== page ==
http://www.ms.lt/derlius/Moods/08-virtues.png

If we listen to our feelings, then we can grow aware of ourselves and learn that our expectations are not exactly what we want and we can adjust them accordingly. I think that we grow aware of this by stepping into ourselves and stepping out of ourselves. In doing so, we discover our selves to consist of complicated expectations which we have constructed over our lives. They include what we think we know of justice, loyalty and duty. It is vital that we take our principles to heart, internalize them, in which case we sense our own will but also a greater will, beyond our circumstances, I say God's will, with which we align, for we obey not knowing why, we believe not knowing how, we care not knowing what. Upon thus stepping into ourselves, we may sense ourselves surrounded by positive moral tones of love, beauty and intimacy, which are like moods in that they engulf us, and indeed, like canvases for moods because they may last for hours or days, long enough for us to step out of our old expectations. We define ourselves on those canvases in terms of new expectations thanks to the virtues of hope, which looks forward, courage, which holds firm, and honesty, which looks back.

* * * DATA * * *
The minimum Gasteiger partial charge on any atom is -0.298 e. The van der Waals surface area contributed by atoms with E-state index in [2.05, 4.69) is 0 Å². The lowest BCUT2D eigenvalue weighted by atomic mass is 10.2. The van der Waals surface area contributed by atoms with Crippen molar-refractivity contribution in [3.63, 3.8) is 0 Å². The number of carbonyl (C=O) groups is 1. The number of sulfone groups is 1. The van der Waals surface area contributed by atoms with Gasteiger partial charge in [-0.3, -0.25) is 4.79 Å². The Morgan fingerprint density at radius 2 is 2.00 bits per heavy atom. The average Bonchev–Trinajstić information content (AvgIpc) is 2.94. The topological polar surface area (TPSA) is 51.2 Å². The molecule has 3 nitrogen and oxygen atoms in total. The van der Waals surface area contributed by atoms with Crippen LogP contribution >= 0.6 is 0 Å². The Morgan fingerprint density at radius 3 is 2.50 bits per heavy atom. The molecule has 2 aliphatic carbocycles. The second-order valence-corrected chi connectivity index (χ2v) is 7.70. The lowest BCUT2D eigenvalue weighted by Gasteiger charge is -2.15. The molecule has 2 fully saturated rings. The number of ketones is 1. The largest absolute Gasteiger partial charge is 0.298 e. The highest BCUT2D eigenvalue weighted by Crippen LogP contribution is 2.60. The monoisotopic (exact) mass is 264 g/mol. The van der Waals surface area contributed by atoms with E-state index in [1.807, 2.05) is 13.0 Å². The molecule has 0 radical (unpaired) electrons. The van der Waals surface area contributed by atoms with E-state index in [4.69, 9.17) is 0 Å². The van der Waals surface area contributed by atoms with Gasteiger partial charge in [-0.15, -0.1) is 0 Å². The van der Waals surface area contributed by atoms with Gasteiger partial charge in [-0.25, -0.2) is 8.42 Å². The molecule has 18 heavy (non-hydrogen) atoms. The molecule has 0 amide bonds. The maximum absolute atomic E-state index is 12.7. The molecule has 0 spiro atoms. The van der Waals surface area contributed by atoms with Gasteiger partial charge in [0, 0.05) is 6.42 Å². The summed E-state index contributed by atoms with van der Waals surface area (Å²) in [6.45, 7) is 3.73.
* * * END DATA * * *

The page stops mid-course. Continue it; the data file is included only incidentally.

Let us now investigate how our expectations can give rise to thousands of moods. We might study music, dreams, activities, but especially, poetry. Are two people able to interpret a poem in the same way so that it evokes the same mood?

http://www.ms.lt/derlius/Moods/09-Li-Bai.png

Quiet Night Thoughts, by Chinese poet Li Bai of the Tang Dynasty, is a classic poem about his travels far from home.

Beyond the bed - bright moon shines -
I think on the ground is frost.
I raise my head - see bright moon,
I lower my head - think of home.